African American in the ‘raceless’ Soviet Union

History Ph.D. candidate Kimberly St. Julian-Varnon’s work looks at how the African American experience in the Soviet Union shaped Black identity and how the presence of people of color shaped Soviet understandings of race.

Person in glasses miles at the camera with green trees behind
History Ph.D. candidate Kimberly St. Julian-Varnon’s work looks at how the African American experience in the Soviet Union shaped Black identity. (Image: Courtesy of Laurence Kesterson)

History Ph.D. candidate Kimberly St. Julian-Varnon’s interest in all things Russian started with a childhood illness. It forced her to stay home from fifth grade for a few weeks at her family’s farm in the rural southwest Texas community of Dayton, population about 7,000. “To pass time I watched this eight-hour miniseries on the History Channel called ‘Russia, Land of the Czars’ and it blew my mind,” she says. “In sixth grade I was the only student in my little middle school to do a book report on someone who wasn’t American: I did mine on Joseph Stalin.” And so, a Russian historian was born. Her current research in the School of Arts & Sciences revolves around how the African American experience in the Soviet Union shaped Black identity and how the presence of people of color shaped ideas and understandings of race, ethnicity, and nationality policy in the Soviet Union and post-Soviet space. 

Penn Today talked with St. Julian-Varnon to find out more about her research, how these seemingly disparate notions of race in Russia and the United States are connected, and a few surprising discoveries.

What does your research involve?

I am looking at how race functions and how people understand race in the Soviet Union and the Eastern Bloc. My project looks at how Soviet residents understood Black visitors and what they understood about race. The Soviet Union and the Eastern Bloc were officially ‘raceless’ places; they didn’t recognize race, and you couldn’t identify as a race. How does race function in a place that says race is not a category?

How did you become interested in this course of study?

Ever since my sixth-grade report on Stalin, Russia has been a part of my life, but I never studied it until I started my undergrad at Swarthmore. My first history course in college was called ‘Angels of Death: Russia under Lenin and Stalin,’ and I fell in love with everything Russian and Soviet Union. I did my master’s at Harvard in Russian, Eastern European, and Central Asian Studies. In the summer of 2013, I went to Ukraine to do archival research, and that is where it hit me. I was the only Black person most people there had ever seen before. When I was there, I met an Afro-Ukrainian woman. We didn’t know each other, but one day we just saw each other in the street, stopped, and hugged each other. And she was like, ‘What are you doing here?’ and I asked the same of her and she told me she was Ukrainian. That’s where the kernel of my research idea came from. I wanted to know whether there were other people like me who came to the Soviet Union. I wanted to explore these stories that very few people know about the diaspora in Eastern Europe.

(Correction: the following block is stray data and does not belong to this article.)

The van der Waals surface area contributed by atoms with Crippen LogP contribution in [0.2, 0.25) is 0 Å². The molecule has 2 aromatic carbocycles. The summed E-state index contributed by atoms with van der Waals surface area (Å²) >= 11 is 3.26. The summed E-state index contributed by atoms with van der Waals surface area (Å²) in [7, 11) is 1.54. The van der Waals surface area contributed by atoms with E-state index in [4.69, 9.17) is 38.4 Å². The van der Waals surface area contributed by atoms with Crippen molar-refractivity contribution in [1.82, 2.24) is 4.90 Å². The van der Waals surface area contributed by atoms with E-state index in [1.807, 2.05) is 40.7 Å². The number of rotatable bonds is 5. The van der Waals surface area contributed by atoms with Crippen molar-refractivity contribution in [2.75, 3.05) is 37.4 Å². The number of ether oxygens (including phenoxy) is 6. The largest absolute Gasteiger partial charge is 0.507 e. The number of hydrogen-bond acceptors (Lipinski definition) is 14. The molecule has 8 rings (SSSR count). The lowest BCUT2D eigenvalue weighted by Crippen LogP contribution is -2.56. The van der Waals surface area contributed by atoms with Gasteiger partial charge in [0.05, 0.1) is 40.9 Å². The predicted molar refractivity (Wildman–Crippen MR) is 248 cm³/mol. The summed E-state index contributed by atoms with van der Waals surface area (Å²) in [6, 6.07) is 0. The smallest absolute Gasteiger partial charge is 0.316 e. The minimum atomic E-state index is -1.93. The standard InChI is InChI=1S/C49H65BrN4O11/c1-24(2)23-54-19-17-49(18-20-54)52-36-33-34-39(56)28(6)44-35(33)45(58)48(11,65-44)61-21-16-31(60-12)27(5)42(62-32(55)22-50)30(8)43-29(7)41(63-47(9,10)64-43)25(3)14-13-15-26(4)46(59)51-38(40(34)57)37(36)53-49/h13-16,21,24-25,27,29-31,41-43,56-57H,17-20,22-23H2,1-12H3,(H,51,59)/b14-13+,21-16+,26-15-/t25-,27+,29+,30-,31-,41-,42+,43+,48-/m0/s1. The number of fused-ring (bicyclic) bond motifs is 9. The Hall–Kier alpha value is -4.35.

Much of my earlier work has looked at the African American experience. A paper I just finished for Dr. Daniel Richter for a first-year seminar looked at how African American visitors to Soviet Central Asia in the 1930s racialized Uzbeks as Black people, and they developed these ideas of racial solidarity with them. What I’m really interested in now is to understand how Soviet people and Eastern Europeans understood Blackness and race. So, I’m kind of flipping it over. 

To the casual observer it might seem like race relations in the U.S., Russia, and Ukraine would have very little overlap. What are the links you’ve found? 

There are a lot of interesting connections between Russia, America, and race, even going back to the imperial period in Russian history where Russians were paying attention to slavery in the United States. You also had people who were descendants of slaves in the U.S. who went to live in pre-revolutionary Russia. During the Soviet period is when you start seeing African American artists like Langston Hughes and Paul Robeson go to the Soviet Union, but the Soviets themselves in the early 1930s were recruiting American workers, and they recruited African American agricultural and industrial specialists to help them build the Soviet project.